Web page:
Bangalore, Jan 21: India does not face external threats, but should make border management much more proactive, using technology and intelligence, National Security Advisor Shivshankar Menon said Monday.
“Today India does not face external existential threats. There is little distinction between our internal and external security. Recent developments in our neighbourhood, however, show that we should make our border management much more proactive, using technology and intelligence and developing influence across the borders to manage them in a more intelligent way,” Menon said in a lecture on “India’s National Security”.
Referring to the turmoil to the west of India, Menon said internal insurgents and militants would find more succour and support outside India in the future from the developments in the Arab world extending up to the country’s western neighbourhood.
“The disturbed state of the Ummah (Arab and Muslim world) should make us even more sensitive to the dangers of communal incitement. Though we have had an enviable record of communal harmony over the last eight years, there are worrying signs as communal violence levels rose in 2012.”
“External factors are likely to make our life harder in the immediate future,” Menon said in his address at the eighth Raja Ramanna Memorial Lecture at the state-run National Institute of Advance Studies (NIAS) here.
Ramanna was a distinguished nuclear scientist and considered father of the Indian nuclear programme of over four decades, and architect of the country’s first nuclear test in May 1974. He passed away in 2004.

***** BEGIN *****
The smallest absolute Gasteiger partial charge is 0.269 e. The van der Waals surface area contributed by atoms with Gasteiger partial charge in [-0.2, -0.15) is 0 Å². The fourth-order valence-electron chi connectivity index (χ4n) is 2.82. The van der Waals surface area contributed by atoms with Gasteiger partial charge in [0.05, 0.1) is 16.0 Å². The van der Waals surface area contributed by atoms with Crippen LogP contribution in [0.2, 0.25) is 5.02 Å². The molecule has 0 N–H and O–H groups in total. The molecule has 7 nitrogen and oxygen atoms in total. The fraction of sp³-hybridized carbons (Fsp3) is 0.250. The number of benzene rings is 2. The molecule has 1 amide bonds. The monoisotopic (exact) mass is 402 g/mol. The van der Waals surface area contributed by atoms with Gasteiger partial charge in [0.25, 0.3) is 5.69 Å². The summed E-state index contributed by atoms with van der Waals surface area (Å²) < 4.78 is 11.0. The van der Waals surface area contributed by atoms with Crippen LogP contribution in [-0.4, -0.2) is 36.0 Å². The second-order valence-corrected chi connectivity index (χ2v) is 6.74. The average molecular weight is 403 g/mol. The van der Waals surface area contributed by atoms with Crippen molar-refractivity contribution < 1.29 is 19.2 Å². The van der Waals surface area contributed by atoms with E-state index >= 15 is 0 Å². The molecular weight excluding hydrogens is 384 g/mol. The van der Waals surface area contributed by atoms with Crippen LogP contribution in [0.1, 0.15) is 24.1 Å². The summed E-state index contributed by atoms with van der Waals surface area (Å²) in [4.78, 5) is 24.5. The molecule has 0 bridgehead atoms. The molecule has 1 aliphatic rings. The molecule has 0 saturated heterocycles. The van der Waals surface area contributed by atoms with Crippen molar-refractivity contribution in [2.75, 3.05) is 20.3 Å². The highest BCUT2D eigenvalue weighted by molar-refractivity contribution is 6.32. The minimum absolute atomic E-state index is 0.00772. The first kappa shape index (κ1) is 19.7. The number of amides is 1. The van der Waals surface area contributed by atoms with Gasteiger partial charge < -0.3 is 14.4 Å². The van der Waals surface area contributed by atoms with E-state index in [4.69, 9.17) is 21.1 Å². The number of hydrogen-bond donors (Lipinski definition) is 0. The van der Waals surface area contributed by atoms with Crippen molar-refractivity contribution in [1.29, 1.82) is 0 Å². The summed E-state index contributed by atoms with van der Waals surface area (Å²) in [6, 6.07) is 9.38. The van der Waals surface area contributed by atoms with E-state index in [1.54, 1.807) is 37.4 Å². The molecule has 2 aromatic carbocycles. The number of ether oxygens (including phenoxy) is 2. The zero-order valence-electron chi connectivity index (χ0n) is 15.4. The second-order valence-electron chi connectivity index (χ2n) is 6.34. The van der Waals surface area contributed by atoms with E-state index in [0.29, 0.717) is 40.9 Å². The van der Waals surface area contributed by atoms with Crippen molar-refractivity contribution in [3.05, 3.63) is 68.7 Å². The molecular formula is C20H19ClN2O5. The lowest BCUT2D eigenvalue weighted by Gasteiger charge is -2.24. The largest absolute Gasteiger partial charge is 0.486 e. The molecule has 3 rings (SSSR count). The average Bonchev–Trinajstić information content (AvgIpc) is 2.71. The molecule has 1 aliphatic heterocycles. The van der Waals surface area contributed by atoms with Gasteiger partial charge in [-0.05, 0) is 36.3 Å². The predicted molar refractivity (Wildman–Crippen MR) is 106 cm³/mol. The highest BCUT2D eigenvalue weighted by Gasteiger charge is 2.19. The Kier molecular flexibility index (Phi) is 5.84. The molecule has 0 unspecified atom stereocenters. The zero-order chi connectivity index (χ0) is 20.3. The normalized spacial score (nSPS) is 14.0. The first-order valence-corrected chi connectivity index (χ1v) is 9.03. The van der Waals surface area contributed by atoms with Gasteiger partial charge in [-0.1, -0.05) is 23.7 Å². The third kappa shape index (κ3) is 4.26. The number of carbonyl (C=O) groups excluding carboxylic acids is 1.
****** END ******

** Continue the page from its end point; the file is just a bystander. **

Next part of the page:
Taking a holistic view of national security, which includes energy security, food security, technology security and social cohesion and institutions, Menon said international balances of power were shifting more rapidly than they have for centuries.
“Though western dominance remains a fact, it is no longer as paramount as it once was. Several emerging nations like India, China and others are beginning to play a larger role in the world economy and in regional balances of power. We see strains of adjustment, of seeking new equilibriums, all around us in the international system,” Menon asserted.
The former career diplomat noted India was more connected to the rest of the world than ever before.
Reiterating that the distinction between internal and external security had blurred, the former foreign secretary said the multiple challenges spanning terrorism, Left-wing extremism, social cohesion, communal harmony, cyber threats, energy security or food security have some roots outside the country with external links.
“The exception for our challenges could be Left-wing extremists, as they have been trying to establish links abroad through other separatist or insurgent groups, particularly in the north-east and foreign intelligence agencies and arms dealers trying to contact them,” Menon observed.
Securing national assets, especially in new domains like nuclear, space and ICT (information and communication technology) posed intellectual challenges, he said dependence on space assets for communications and navigation make their security a very high national priority.